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American Bloomsbury: Louisa May Alcott,…
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American Bloomsbury: Louisa May Alcott, Ralph Waldo Emerson, Margaret… (2006)

by Susan Cheever

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Well researched book about a group of famous authors who all lived in the small town of Concord, MA in the 1800's. Some did not gain notoriety or recognition til they died. ( )
  bogopea | Feb 13, 2014 |
History that reads (almost) like a novel. What a pleasure.

Petrea Burchard
Camelot & Vine ( )
  PetreaBurchard | Feb 9, 2014 |
Interesting

Book Description
Release date: September 18, 2007
The 1850s were heady times in Concord, Massachusetts: in a town where a woman's petticoat drying on an outdoor line was enough to elicit scandal, some of the greatest minds of our nation's history were gathering in three of its wooden houses to establish a major American literary movement. The Transcendentalists, as these thinkers came to be called, challenged the norms of American society with essays, novels, and treatises whose beautifully rendered prose and groundbreaking assertions still resonate with readers today. Though noted contemporary author Susan Cheever stands in awe of the monumental achievements of such writers as Ralph Waldo Emerson, Henry David Thoreau, Nathaniel Hawthorne, Herman Melville, and Louisa May Alcott, her personal, evocative narrative removes these figures from their dusty pedestals and provides a lively account of their longings, jealousies, and indiscretions. Thus, Cheever reminds us that the passion of Concord's ambitious and temperamental resident geniuses was by no means confined to the page.... ( )
  Suzanne_Mitchell | Dec 29, 2013 |
I'm a fan of Thoreau, Hawthorn, and Emerson, and got a lot of exposure to Lousia May Alcott's work as a child, so American Bloomsbury was the sort of book that ties a lot of threads together for me. I'd never really understood just how closely entwined their lives were (or how closely Margaret Fuller's was), or put the timeline of their lives into history properly. I was surprised to discover the way their lives in 1850s Concord connected with the history of my state via John Brown, and by a small story about Mark Twain's visit where he'd meant to honor Emerson, who was by then suffering from Alzheimer's.

Cheever's style is easy to digest. She writes in short chapters that capture a particular moment or factor in the lives of her subjects. It's a book that's both easy to put down and pick back up. There are times -- increasingly frequent as the book progresses -- where Cheever's own impressions of things and places start to dot the territory. I found these jarring on the first read, though less so on later page-throughs.

All in all, a book I'd recommend to anyone interested in how these writers, their lives, and their works intersect. ( )
  dimlightarchive | Apr 8, 2013 |
Reading this book took me back in time to an era seething of literary greatness. Of course, a book written about many of my favorite authors certainly helped add to my enjoyment. The lives of these authors often seems parallel to their real lives, and it is interesting to learn how they lived and the secrets and scandals that permeated the Transcendental community. As with any good book, I became wrapped up in it and could imagine myself at Walden Pond with Thoreau and hanging out with Margaret Fuller as Hawthorne and Emerson both did. This was a very pleasant read, and I hope to read more from the author in the future. ( )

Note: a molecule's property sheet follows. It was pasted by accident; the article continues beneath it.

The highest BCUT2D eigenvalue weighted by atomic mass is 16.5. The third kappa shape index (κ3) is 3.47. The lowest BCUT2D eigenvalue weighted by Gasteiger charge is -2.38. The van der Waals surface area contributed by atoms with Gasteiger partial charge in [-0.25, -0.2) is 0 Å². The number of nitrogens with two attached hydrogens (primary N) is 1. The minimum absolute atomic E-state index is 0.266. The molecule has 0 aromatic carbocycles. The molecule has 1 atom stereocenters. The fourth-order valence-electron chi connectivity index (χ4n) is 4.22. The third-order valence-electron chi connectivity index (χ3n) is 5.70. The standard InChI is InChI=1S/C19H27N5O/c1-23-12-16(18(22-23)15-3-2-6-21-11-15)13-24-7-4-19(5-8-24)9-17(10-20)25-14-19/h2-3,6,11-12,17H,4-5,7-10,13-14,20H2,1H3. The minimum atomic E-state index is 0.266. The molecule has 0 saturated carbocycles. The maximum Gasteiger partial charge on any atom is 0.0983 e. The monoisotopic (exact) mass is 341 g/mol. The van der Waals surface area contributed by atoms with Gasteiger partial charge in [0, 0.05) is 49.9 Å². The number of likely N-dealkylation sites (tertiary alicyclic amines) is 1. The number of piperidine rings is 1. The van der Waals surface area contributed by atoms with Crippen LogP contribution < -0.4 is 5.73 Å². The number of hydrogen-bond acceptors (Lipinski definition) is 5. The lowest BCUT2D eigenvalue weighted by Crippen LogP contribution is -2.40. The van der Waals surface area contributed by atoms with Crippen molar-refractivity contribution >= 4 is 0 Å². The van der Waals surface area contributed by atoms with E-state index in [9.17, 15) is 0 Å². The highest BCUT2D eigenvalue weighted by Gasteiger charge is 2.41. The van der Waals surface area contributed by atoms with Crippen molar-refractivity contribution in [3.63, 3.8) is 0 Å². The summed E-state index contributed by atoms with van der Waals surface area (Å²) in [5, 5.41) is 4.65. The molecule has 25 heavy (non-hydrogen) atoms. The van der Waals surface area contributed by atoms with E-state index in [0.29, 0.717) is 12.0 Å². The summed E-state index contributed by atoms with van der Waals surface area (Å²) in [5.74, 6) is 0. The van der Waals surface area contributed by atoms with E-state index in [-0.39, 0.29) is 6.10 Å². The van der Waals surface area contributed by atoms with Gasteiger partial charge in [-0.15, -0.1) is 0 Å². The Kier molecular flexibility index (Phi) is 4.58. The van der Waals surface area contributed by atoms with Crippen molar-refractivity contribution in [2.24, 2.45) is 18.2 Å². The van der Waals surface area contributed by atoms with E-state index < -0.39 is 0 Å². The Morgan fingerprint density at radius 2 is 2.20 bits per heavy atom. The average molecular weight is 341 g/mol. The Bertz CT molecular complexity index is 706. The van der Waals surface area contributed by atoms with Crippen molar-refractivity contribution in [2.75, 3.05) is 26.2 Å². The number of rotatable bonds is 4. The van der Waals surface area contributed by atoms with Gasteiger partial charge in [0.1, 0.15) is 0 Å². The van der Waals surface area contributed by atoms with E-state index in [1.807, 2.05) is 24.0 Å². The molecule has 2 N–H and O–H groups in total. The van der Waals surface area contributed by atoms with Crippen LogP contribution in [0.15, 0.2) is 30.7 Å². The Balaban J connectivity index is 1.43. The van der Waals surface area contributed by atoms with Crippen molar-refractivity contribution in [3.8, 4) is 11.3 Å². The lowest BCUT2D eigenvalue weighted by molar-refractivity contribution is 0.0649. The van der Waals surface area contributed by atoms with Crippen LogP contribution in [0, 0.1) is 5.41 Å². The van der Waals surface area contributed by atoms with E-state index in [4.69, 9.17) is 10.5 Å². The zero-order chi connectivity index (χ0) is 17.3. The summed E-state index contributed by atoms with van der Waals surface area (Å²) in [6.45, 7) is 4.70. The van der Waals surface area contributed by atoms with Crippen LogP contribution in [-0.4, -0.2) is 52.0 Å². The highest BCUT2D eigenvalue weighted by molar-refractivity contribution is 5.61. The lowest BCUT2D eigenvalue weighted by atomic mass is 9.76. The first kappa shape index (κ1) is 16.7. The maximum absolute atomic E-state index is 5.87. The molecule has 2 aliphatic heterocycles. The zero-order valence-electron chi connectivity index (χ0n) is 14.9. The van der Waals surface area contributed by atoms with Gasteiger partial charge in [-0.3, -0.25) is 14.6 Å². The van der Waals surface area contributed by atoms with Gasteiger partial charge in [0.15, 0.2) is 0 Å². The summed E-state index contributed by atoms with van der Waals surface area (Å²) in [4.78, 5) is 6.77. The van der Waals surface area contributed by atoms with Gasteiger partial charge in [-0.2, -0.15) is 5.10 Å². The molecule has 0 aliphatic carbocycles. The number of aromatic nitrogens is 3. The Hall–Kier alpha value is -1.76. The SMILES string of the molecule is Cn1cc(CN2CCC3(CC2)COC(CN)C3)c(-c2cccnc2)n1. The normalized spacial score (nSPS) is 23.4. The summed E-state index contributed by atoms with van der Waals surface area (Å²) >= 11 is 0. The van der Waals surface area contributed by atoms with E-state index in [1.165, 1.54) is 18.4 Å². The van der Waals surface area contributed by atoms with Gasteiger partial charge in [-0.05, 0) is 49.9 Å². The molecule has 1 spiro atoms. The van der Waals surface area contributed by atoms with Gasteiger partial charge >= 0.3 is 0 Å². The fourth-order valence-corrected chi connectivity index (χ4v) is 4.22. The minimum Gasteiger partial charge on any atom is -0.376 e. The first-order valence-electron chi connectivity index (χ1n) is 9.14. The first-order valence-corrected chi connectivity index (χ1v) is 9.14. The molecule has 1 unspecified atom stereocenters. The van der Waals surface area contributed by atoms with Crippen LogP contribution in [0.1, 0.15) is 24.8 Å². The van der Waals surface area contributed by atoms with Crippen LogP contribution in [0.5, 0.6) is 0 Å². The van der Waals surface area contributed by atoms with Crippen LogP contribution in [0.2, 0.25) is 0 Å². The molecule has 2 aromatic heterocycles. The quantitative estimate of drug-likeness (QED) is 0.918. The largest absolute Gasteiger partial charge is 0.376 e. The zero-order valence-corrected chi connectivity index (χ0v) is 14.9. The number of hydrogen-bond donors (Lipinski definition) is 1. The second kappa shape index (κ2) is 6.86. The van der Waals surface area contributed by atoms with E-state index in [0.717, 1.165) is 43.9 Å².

sealford | May 12, 2011 |
Showing 1-5 of 24 (next | show all)
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excerpts from the Journals of Ralph Waldo Emerson and Henry David Thoreau
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For my children, who shared in this great adventure
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The crossroads where the swampy meadows below the Cambridge Turnpike rise steeply to the orchards on the other side of the Lexington Road looks like any New England corner; shaded by maples, it is bordered by lush grass in the summer and piles of plowed snow in the winter.
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Amazon.com Product Description (ISBN 0743264614, Hardcover)

A brilliant, controversial, and fascinating biography of those who were, in the mid-nineteenth century, the center of American thought and literature.Concord, Massachusetts, 1849. At various times, three houses on the same road were home to Ralph Waldo Emerson, Henry and John Thoreau, Bronson Alcott and his daughter Louisa May, Nathanial Hawthorne, and Margaret Fuller. Among their friends and neighbors: Henry James, Emily Dickinson, Walt Whitman, Edgar Allen Poe, and others. These men and women are at the heart of American idealism.We may think of them as static daguerreotypes, but in fact, these men and women fell desperately in and out of love with each other, edited each other's work, discussed and debated ideas and theories all night long, and walked arm in arm under Concord's great elms-all of which creates a thrilling story.American Bloomsbury explores how, exactly, Concord developed into the first American community devoted to literature and original ideas-ideas that, to this day, define our beliefs about environmentalism and conservation, and about the glorious importance of the individual self.

(retrieved from Amazon Mon, 30 Sep 2013 13:51:39 -0400)

(see all 2 descriptions)

A portrait of five Concord, Massachusetts, writers whose works were at the center of mid-nineteenth-century American thought and literature evaluates their interconnected relationships, influence on each other's works, and complex beliefs.

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